Besides the various regional partners that are involved in this dispute, nations such as the United Kingdom are also playing their part as things unfold.

The United Kingdom was chastised by Venezuela for sending a naval vessel to Guyana recently, for what were described as routine exercises in the region, which became another bone of contention between Guyana and Venezuela.

It is interesting to note that both sides have accused the other of violating the Argyle Agreement, which was signed in St Vincent and the Grenadines. High ranking representatives of both nations were brought together in December by their South American and Caribbean partners for peace talks to ensure that the dispute does not devolve into a conflict.

Even though the two nations agreed not to threaten each other or use force against each other, the situation has been on a downward trajectory since then, raising concerns about regional security.

The latest spat between Guyana and Venezuela came right after the US Centre for Strategic and International Studies (CSIS) posted images captured via satellites in the region, showing Venezuela expanding its base on the Ankoko Island.

For reference, Venezuela had seized half of the island from Guyana in the mid-1960s. Venezuela is employing a very similar approach to Punta Barima as well, which is a mere 80 kms away from the border with Guyana.

Venezuela has been quick and concise in its attempts to improve the road network in and around the two areas and has also established facilities to support the military in the region.

Robert Persaud, the Foreign Secretary of Guyana, stated the following, “Guyana will continue to respect the Argyle Declaration and hopes that Venezuela will do the same.”

Guyana firmly believes that the border that was demarcated in 1899 by an international boundary commission, settled the issue between the two nations in a definitive manner.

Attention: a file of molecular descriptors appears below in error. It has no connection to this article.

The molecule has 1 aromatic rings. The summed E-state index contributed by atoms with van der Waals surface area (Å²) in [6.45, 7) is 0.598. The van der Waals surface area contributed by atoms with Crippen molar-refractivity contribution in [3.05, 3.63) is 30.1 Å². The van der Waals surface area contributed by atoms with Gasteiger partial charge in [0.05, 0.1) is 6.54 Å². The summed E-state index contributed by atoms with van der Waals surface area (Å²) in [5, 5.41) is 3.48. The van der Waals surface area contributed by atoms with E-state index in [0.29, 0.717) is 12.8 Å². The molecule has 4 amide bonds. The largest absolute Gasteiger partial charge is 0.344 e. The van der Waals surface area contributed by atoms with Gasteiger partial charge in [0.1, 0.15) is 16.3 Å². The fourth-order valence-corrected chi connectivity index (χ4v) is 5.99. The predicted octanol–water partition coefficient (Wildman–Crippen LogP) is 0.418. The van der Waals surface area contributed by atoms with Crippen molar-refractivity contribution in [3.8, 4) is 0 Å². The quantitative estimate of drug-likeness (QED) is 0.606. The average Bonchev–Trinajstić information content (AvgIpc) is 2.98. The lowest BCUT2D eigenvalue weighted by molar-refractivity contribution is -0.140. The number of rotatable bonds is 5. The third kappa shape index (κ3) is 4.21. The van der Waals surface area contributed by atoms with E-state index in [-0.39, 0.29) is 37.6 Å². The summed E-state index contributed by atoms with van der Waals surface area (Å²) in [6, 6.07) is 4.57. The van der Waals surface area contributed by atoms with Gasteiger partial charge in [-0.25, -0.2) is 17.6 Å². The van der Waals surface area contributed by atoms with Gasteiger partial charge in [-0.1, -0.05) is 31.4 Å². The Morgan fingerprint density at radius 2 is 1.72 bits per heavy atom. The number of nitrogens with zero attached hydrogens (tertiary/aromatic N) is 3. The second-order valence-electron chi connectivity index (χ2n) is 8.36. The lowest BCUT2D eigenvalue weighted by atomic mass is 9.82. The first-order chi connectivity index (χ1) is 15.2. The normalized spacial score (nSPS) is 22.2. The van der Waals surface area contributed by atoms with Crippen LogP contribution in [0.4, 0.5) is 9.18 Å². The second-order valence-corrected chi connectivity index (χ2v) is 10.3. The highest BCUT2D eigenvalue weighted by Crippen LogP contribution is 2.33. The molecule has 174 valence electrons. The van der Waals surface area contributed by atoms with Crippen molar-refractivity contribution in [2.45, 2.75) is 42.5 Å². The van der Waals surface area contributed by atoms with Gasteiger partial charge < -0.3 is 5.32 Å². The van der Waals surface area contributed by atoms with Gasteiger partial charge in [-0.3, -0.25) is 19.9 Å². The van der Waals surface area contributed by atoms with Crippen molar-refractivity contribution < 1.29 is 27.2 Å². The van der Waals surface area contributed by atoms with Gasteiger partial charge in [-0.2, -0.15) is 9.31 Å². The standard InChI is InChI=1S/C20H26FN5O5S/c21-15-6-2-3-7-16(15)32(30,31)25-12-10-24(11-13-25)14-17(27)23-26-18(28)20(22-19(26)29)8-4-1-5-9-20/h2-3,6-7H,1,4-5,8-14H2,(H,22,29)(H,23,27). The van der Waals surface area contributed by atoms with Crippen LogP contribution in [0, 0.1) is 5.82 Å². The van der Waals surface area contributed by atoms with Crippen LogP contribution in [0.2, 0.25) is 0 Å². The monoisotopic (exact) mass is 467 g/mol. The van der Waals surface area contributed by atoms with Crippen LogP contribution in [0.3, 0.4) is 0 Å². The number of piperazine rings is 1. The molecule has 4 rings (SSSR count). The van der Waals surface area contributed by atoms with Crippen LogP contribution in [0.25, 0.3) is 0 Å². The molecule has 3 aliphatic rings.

Venezuela has countered this narrative by stating that the commission wrongfully took Essequibo and handed it to Guyana.

President Irfaan Ali and President Nicholas Maduro are expected to meet in March for a summit similar to the one held in St Vincent and the Grenadines previously.

Venezuela has also been irked by the fact that several high-ranking officials from the United States administration and military have visited Guyana in recent week. This is being seen as a sign of deepening ties between the two nations which are now collaborating on both the military and the geopolitical front.

The United States has also supplied Guyana with information about the military movements of Venezuela by making use of surveillance flights over the region, which has helped Guyana manage the situation better.

Ana Allen
Ana Allen
Anna Allen, news writer at Writeups24, is a Harvard graduate with a passion for journalism. With her keen eye for detail and insatiable curiosity, she captures the essence of global stories. Anna's writing informs and delves into cultural nuances. To reach Anna, you can email